Book: American-Born Chinese by Gene Luen Yang
Published December 2008 by Square Fish|233 pages
Where I Got It: I borrowed the paperback from the library
Genre: YA Graphic Novel
Jin Wang starts at a new school where he’s the only Chinese-American student. When a boy from Taiwan joins his class, Jin doesn’t want to be associated with an FOB like him. Jin just wants to be an all-American boy, because he’s in love with an all-American girl. Danny is an all-American boy: great at basketball, popular with the girls. But his obnoxious Chinese cousin Chin-Kee’s annual visit is such a disaster that it ruins Danny’s reputation at school, leaving him with no choice but to transfer somewhere he can start all over again. The Monkey King has lived for thousands of years and mastered the arts of kung fu and the heavenly disciplines. He’s ready to join the ranks of the immortal gods in heaven. But there’s no place in heaven for a monkey. Each of these characters cannot help himself alone, but how can they possibly help each other? They’re going to have to find a way—if they want fix the disasters their lives have become.
I really liked American Born Chinese! After reading his Boxers And Saints series, I knew I wanted to read this book, since I’ve heard a lot of really good things about it.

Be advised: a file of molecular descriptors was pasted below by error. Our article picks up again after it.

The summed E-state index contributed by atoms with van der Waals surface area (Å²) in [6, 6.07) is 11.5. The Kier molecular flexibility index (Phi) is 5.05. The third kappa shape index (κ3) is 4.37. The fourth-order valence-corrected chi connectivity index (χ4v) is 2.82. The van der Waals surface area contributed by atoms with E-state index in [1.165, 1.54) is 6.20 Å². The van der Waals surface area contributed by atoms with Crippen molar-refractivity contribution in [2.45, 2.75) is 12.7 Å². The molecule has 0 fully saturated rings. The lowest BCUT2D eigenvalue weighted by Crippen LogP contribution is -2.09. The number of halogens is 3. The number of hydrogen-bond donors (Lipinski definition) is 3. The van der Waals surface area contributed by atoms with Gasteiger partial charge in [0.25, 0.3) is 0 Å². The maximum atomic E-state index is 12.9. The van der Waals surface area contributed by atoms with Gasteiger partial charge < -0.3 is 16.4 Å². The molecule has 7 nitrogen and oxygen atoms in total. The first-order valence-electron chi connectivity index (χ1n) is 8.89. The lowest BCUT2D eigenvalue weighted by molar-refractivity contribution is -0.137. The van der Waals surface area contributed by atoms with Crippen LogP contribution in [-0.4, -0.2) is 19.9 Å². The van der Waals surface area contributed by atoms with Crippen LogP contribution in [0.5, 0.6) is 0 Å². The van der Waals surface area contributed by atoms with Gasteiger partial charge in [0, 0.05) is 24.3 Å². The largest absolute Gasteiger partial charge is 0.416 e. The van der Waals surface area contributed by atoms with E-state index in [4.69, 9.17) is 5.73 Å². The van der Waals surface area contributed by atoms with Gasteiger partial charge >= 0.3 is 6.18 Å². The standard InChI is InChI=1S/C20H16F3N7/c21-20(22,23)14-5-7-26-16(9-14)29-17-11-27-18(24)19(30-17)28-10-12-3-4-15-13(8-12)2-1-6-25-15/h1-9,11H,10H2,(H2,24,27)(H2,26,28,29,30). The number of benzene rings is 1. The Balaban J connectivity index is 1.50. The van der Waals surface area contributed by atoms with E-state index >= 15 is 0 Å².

We see three different stories in this graphic novel- Jin, Danny, and The Monkey King. I really liked The Monkey King’s story, and I also really liked Jin’s. I felt so bad for Jin when we first meet him in American Born Chinese, and how his classmates and teachers made assumptions about him. I also loved the story of The Monkey King, and I really want to know more about that story, because I really liked it.
Danny’s story was my least favorite of the three. I still liked it, but…I’m not sure what it is about his story, but it just didn’t appeal to me the way the others did. I wasn’t sure how Danny fit into the book at first, because he seemed really entitled and I wasn’t sure why his story was included for most of the book. It did become clear at the end, and I honestly didn’t see it coming. Now that I think about it, I might re-read it, because knowing how all three stories connect would definitely help me see Danny’s story in a completely different way.
One of my favorite things was how it all tied together, and I really liked how the book was about liking yourself and being true to yourself, no matter what. And I loved how well-plotted the book had to be, because everything was so detailed and thought out so well for everything to work together so well. I can’t imagine American Born Chinese being told in any other format, and I think, if it were told more traditionally (i.e., a novel) it would lose something. Somehow, it works beautifully as a graphic novel. I think the illustrations are what really bring the book to life.
4 stars. Unfortunately, my initial dislike of Danny’s story is what is lowering my rating of the book. Even though his story made more sense at the end of the book, it didn’t work for me at the beginning. Still, American Born Chinese is a great read because it’s a really good starting point for talking about a lot of different issues.